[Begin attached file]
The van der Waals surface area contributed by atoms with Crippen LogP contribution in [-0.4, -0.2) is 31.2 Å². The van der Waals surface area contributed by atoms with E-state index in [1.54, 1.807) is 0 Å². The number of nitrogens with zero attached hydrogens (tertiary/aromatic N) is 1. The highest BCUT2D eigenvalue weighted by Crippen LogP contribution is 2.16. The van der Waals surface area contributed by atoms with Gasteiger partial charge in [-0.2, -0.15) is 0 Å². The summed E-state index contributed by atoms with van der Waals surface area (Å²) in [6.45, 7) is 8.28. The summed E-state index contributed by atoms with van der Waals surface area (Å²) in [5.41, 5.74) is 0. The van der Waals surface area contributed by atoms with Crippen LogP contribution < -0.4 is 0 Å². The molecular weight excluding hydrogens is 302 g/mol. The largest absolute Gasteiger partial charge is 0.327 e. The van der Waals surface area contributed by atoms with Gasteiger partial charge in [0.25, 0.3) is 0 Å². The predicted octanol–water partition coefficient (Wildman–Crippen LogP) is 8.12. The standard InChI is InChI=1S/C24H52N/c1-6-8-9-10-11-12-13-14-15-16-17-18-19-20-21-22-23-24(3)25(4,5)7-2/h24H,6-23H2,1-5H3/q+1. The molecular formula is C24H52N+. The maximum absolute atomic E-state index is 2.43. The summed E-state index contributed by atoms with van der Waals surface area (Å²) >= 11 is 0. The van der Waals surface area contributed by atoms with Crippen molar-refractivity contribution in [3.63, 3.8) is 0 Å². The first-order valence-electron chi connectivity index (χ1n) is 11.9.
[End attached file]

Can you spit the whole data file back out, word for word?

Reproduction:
The van der Waals surface area contributed by atoms with Crippen LogP contribution in [-0.4, -0.2) is 31.2 Å². The van der Waals surface area contributed by atoms with E-state index in [1.54, 1.807) is 0 Å². The number of nitrogens with zero attached hydrogens (tertiary/aromatic N) is 1. The highest BCUT2D eigenvalue weighted by Crippen LogP contribution is 2.16. The van der Waals surface area contributed by atoms with Gasteiger partial charge in [-0.2, -0.15) is 0 Å². The summed E-state index contributed by atoms with van der Waals surface area (Å²) in [6.45, 7) is 8.28. The summed E-state index contributed by atoms with van der Waals surface area (Å²) in [5.41, 5.74) is 0. The van der Waals surface area contributed by atoms with Crippen LogP contribution < -0.4 is 0 Å². The molecular weight excluding hydrogens is 302 g/mol. The largest absolute Gasteiger partial charge is 0.327 e. The van der Waals surface area contributed by atoms with Gasteiger partial charge in [0.25, 0.3) is 0 Å². The predicted octanol–water partition coefficient (Wildman–Crippen LogP) is 8.12. The standard InChI is InChI=1S/C24H52N/c1-6-8-9-10-11-12-13-14-15-16-17-18-19-20-21-22-23-24(3)25(4,5)7-2/h24H,6-23H2,1-5H3/q+1. The molecular formula is C24H52N+. The maximum absolute atomic E-state index is 2.43. The summed E-state index contributed by atoms with van der Waals surface area (Å²) >= 11 is 0. The van der Waals surface area contributed by atoms with Crippen molar-refractivity contribution in [3.63, 3.8) is 0 Å². The first-order valence-electron chi connectivity index (χ1n) is 11.9.